18+ Years of Parent Homework

My new mantra while I’m entertaining a toddler and a preschooler around the house (Taken from Snow White and the Seven Dwarfs. Lyrics by Larry Morey):

When there’s too much to do
Don’t let it bother you, forget your troubles,
Try to be just like a cheerful chick-a-dee

Despite the villains, Disney movie endings consist of romance, giddy music, dancing, rainbows, and maybe some fireworks. While that can be unrealistic and annoying at times (especially when I’ve watched each Disney princess movie at least five times each), Snow White’s merry little song reminds me to keep things in perspective when I’m having a tough day or even week!

Believe me, I realize how incredibly important it is to keep up with B’s sensory homework. I get that if I don’t stay consistent at home she’s not going to learn how to cope with her sensory challenges. Without B’s therapy visits throughout the week, I’d still be trying to put the pieces together. So, trust me when I say, “I get it!”

What’s incredibly challenging, is how exhausting it can be to provide all of the sensory needs for one child. To complete all of the homework. To follow the protocols. To keep up with the routines. Some examples of our what this week’s sensory homework looks like:

  • Wear compression vest 2 x’s per day for 7-10 min. each time. A compression vest provides kiddos some much-needed deep pressure input, and often helps kids to self-regulate (aka calming herself). It’s usually seen as a much-needed, deep pressure hug. It reminds me of a wet suit. Here’s a pic of a B’s borrowed vest:


 
 
 
 

  • Jump into her crash cushion 10x’s per day. Another picture for your viewing pleasure 🙂


 
 
 
 

  • Retreat into her pillow cave at various times throughout the day. This is also known as her crash cushion. Instead of jumping into it, she climbs inside of it w/ 20+ pillows and some egg crate foam for a much-needed sensory retreat (Notice she’s inside the cave in this pic).


 
 
 
 

  • Listening therapy CD every morning at breakfast for 20-30 min. Here’s a website that describes the program very well http://www.sensorysystemsclinic.com/Therapeutic%20Listening%20Program.htm We are using it to decrease B’s sensitivity to sound and help improve her sensory defensiveness among other things.
  • Balance on her ladybug or roll around the room with her ladybug cushion.


 
 
 
 

  • Jump on the trampoline randomly throughout the day.
  • Engage in food school protocol at every meal (In other words, we are constantly playing and talking about our food at each meal).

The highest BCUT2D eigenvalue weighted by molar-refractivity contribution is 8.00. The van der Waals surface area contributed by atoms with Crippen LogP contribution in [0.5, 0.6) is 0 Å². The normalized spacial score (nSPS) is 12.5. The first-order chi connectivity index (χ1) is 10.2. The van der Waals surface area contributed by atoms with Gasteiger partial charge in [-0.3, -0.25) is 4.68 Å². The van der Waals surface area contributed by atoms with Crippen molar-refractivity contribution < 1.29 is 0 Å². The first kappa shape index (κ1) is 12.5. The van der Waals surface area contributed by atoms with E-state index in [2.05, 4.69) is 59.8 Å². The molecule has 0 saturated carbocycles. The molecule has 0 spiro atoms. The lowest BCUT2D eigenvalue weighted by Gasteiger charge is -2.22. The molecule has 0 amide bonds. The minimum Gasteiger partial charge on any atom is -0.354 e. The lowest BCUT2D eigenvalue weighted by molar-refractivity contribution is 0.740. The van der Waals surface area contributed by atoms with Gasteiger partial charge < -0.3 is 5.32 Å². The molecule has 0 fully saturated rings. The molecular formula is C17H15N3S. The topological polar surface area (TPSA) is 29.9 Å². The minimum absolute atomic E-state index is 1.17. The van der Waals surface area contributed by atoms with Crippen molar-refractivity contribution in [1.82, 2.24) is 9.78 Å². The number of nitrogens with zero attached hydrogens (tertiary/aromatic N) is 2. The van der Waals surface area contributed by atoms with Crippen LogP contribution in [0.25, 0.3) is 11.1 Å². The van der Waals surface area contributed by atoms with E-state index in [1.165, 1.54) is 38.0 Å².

To add to the daily craziness, this is all in addition to driving to/from 4K, therapy appointments twice a week, keeping up with playdates, visiting family and friends, and keeping up with the bedtime routine. Notice cleaning was not part of the list. *Insert Snow White song here*

What’s awesome is when we do keep up with her homework, we see progress. We see a much more calm and centered B. She’s laughs more often and enjoys the random surprises each day might bring. That’s why as crazy as each day can get and as frustrating it can be to remember all of it, I’m determined to keep doing the homework. So, if I’m out and about and you happen to hear me whistling it might be because we’ve been extremely busy at home that particular week, and I’m just absorbed in my own personal homework (I mean mantra)  😉

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About Jessica

I am currently a stay at home mom to my two beautiful girls. B is 7, thoughtful, and has sensory challenges. C is 5, spirited, and keeps me on my toes. Before B, I was a special education teacher. She's taught me more in her 7 years than I learned in my 5.5 years in college and my seven years teaching combined :)
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One Response to 18+ Years of Parent Homework

  1. Donna Ley says:

    Like everything in life the more effort you put into something the better the results. Thank God for you and Kevin that you are willing to do whatever it takes to make things better for “B” and it does show! This was once again a very informative and enlightening blog!

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